Wheels should also be inspected for physical damage, such as out-of-round conditions and bends from things like curb strikes. The simplest way to check, though it may not be the most accurate, is to simply roll it across a flat surface and listen for the dent, says Uzarek. “We recommend using a run-out gauge to identify deformities. Steel wheels have a tolerance of .003 inches, while aluminum wheels can go up to .007 out of round.”
The ATA’s Technology and Maintenance Council has several Recommended Practice documents related to wheel maintenance and out-of-service conditions, including RP 222C, User’s Guide to Wheels and Rims. And wheel manufacturers can supply all the criteria you need to determine wheel fitness.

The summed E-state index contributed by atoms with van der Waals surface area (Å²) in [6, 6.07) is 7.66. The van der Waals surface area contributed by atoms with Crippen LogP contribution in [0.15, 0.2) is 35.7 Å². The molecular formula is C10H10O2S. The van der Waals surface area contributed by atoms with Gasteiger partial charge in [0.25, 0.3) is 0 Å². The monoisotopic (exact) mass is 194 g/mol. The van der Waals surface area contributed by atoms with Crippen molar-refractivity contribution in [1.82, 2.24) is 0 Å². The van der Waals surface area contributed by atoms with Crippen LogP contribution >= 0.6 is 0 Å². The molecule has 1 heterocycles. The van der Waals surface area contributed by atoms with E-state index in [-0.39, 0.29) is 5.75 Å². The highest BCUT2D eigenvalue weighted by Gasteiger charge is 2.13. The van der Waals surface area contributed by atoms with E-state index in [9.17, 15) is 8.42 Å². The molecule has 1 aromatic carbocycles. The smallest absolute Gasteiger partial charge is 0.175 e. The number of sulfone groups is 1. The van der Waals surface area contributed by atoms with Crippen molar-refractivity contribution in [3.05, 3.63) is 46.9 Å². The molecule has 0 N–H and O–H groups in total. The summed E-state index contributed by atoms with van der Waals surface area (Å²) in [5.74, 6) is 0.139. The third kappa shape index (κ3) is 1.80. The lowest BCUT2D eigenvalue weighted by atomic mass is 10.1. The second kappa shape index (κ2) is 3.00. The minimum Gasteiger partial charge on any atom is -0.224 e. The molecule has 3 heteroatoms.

The threat of wheel corrosion
Corrosion is probably the most common problem in truck wheels, particularly steel wheels. It’s a problem with aluminum wheels too, but to a lesser extent. It’s seen as a white powder on the surface of the wheel, and it causes polished wheels to become dull over time. “Look for corrosion around the valve stem,” says Thomas. “Once salt and road chemicals settle under the O-ring it starts eating away at the metal, and that can eventually compromise the wheel.”
Corrosion is a little more obvious on coated steel wheels. Even the smallest break in the coating will allow road chemicals to enter. Refinishing the wheel is the obvious solution, but there are limits to the number of times a wheel can be refinished. Corrosion eats away at the metal structure of the wheel, and if the metal becomes too thin it will have to be scrapped. Refinishing with a shot blaster will remove even more of the surface metal, possibly exacerbating the problem.